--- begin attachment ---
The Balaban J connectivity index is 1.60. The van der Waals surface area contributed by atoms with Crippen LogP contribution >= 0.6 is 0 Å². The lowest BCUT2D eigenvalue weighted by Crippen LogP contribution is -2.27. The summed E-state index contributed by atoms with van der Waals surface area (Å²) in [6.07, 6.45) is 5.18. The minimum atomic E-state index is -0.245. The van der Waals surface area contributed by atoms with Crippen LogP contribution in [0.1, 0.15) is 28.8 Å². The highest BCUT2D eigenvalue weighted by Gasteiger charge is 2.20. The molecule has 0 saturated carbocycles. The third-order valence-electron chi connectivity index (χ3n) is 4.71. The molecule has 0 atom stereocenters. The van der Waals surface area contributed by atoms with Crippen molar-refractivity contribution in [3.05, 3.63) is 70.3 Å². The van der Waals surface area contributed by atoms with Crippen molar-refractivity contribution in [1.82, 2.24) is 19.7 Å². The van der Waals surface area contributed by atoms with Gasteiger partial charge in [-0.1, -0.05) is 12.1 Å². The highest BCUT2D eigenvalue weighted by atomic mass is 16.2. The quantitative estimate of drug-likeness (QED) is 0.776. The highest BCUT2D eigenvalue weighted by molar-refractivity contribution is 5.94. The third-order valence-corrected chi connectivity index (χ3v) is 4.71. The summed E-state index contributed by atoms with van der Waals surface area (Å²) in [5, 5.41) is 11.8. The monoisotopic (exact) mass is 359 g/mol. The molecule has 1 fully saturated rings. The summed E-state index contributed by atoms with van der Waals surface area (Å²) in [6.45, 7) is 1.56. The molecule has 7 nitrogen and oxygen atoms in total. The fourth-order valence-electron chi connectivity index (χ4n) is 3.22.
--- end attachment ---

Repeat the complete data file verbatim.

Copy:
The Balaban J connectivity index is 1.60. The van der Waals surface area contributed by atoms with Crippen LogP contribution >= 0.6 is 0 Å². The lowest BCUT2D eigenvalue weighted by Crippen LogP contribution is -2.27. The summed E-state index contributed by atoms with van der Waals surface area (Å²) in [6.07, 6.45) is 5.18. The minimum atomic E-state index is -0.245. The van der Waals surface area contributed by atoms with Crippen LogP contribution in [0.1, 0.15) is 28.8 Å². The highest BCUT2D eigenvalue weighted by Gasteiger charge is 2.20. The molecule has 0 saturated carbocycles. The third-order valence-electron chi connectivity index (χ3n) is 4.71. The molecule has 0 atom stereocenters. The van der Waals surface area contributed by atoms with Crippen molar-refractivity contribution in [3.05, 3.63) is 70.3 Å². The van der Waals surface area contributed by atoms with Crippen molar-refractivity contribution in [1.82, 2.24) is 19.7 Å². The van der Waals surface area contributed by atoms with Gasteiger partial charge in [-0.1, -0.05) is 12.1 Å². The highest BCUT2D eigenvalue weighted by atomic mass is 16.2. The quantitative estimate of drug-likeness (QED) is 0.776. The highest BCUT2D eigenvalue weighted by molar-refractivity contribution is 5.94. The third-order valence-corrected chi connectivity index (χ3v) is 4.71. The summed E-state index contributed by atoms with van der Waals surface area (Å²) in [5, 5.41) is 11.8. The monoisotopic (exact) mass is 359 g/mol. The molecule has 1 fully saturated rings. The summed E-state index contributed by atoms with van der Waals surface area (Å²) in [6.45, 7) is 1.56. The molecule has 7 nitrogen and oxygen atoms in total. The fourth-order valence-electron chi connectivity index (χ4n) is 3.22.